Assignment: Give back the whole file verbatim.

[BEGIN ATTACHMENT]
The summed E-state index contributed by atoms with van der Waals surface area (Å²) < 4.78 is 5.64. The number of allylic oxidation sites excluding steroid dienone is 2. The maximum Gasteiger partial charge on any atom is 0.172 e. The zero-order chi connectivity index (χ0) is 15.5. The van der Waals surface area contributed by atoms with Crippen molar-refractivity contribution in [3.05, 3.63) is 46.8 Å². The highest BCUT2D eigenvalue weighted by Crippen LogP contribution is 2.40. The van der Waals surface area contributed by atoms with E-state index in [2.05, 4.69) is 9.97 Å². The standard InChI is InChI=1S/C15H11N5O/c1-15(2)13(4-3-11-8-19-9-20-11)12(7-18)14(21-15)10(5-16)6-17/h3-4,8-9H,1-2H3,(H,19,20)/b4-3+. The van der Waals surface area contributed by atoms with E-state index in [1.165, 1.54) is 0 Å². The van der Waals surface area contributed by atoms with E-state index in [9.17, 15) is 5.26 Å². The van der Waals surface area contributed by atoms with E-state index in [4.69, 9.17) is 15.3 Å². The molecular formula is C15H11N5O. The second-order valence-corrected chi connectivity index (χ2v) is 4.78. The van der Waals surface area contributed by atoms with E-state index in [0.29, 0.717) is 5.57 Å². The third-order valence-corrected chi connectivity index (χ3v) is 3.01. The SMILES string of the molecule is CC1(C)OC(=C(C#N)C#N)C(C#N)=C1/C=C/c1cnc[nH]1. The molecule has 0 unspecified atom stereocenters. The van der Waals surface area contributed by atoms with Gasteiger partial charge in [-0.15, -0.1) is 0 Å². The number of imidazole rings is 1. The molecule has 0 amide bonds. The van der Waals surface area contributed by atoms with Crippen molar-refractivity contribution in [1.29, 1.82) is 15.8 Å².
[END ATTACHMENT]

The summed E-state index contributed by atoms with van der Waals surface area (Å²) < 4.78 is 5.64. The number of allylic oxidation sites excluding steroid dienone is 2. The maximum Gasteiger partial charge on any atom is 0.172 e. The zero-order chi connectivity index (χ0) is 15.5. The van der Waals surface area contributed by atoms with Crippen molar-refractivity contribution in [3.05, 3.63) is 46.8 Å². The highest BCUT2D eigenvalue weighted by Crippen LogP contribution is 2.40. The van der Waals surface area contributed by atoms with E-state index in [2.05, 4.69) is 9.97 Å². The standard InChI is InChI=1S/C15H11N5O/c1-15(2)13(4-3-11-8-19-9-20-11)12(7-18)14(21-15)10(5-16)6-17/h3-4,8-9H,1-2H3,(H,19,20)/b4-3+. The van der Waals surface area contributed by atoms with E-state index in [1.165, 1.54) is 0 Å². The van der Waals surface area contributed by atoms with E-state index in [9.17, 15) is 5.26 Å². The van der Waals surface area contributed by atoms with E-state index in [4.69, 9.17) is 15.3 Å². The molecular formula is C15H11N5O. The second-order valence-corrected chi connectivity index (χ2v) is 4.78. The van der Waals surface area contributed by atoms with E-state index in [0.29, 0.717) is 5.57 Å². The third-order valence-corrected chi connectivity index (χ3v) is 3.01. The SMILES string of the molecule is CC1(C)OC(=C(C#N)C#N)C(C#N)=C1/C=C/c1cnc[nH]1. The molecule has 0 unspecified atom stereocenters. The van der Waals surface area contributed by atoms with Gasteiger partial charge in [-0.15, -0.1) is 0 Å². The number of imidazole rings is 1. The molecule has 0 amide bonds. The van der Waals surface area contributed by atoms with Crippen molar-refractivity contribution in [1.29, 1.82) is 15.8 Å².